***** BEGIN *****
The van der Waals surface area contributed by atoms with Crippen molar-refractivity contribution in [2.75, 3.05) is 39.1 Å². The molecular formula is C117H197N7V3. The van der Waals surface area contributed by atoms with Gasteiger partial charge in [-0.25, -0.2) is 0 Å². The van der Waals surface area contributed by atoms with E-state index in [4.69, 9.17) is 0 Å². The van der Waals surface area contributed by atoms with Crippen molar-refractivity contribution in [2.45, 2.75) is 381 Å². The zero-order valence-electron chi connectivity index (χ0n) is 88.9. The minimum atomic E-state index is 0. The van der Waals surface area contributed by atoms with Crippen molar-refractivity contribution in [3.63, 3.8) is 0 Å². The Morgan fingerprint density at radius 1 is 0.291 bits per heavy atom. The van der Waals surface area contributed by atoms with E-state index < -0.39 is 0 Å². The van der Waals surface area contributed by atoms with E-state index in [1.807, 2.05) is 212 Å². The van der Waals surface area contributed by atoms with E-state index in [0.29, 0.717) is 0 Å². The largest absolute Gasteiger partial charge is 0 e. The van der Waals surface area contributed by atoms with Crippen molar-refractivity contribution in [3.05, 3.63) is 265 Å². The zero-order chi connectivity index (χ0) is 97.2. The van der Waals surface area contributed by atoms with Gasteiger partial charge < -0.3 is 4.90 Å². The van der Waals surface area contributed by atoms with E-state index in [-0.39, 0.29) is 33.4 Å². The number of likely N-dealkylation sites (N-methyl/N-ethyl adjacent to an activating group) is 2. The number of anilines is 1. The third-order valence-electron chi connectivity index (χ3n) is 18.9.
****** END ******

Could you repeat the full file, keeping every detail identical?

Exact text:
The van der Waals surface area contributed by atoms with Crippen molar-refractivity contribution in [2.75, 3.05) is 39.1 Å². The molecular formula is C117H197N7V3. The van der Waals surface area contributed by atoms with Gasteiger partial charge in [-0.25, -0.2) is 0 Å². The van der Waals surface area contributed by atoms with E-state index in [4.69, 9.17) is 0 Å². The van der Waals surface area contributed by atoms with Crippen molar-refractivity contribution in [2.45, 2.75) is 381 Å². The zero-order valence-electron chi connectivity index (χ0n) is 88.9. The minimum atomic E-state index is 0. The van der Waals surface area contributed by atoms with Crippen molar-refractivity contribution in [3.63, 3.8) is 0 Å². The Morgan fingerprint density at radius 1 is 0.291 bits per heavy atom. The van der Waals surface area contributed by atoms with E-state index < -0.39 is 0 Å². The van der Waals surface area contributed by atoms with E-state index in [1.807, 2.05) is 212 Å². The van der Waals surface area contributed by atoms with E-state index in [0.29, 0.717) is 0 Å². The largest absolute Gasteiger partial charge is 0 e. The van der Waals surface area contributed by atoms with Crippen molar-refractivity contribution in [3.05, 3.63) is 265 Å². The zero-order chi connectivity index (χ0) is 97.2. The van der Waals surface area contributed by atoms with Gasteiger partial charge < -0.3 is 4.90 Å². The van der Waals surface area contributed by atoms with E-state index in [-0.39, 0.29) is 33.4 Å². The number of likely N-dealkylation sites (N-methyl/N-ethyl adjacent to an activating group) is 2. The number of anilines is 1. The third-order valence-electron chi connectivity index (χ3n) is 18.9.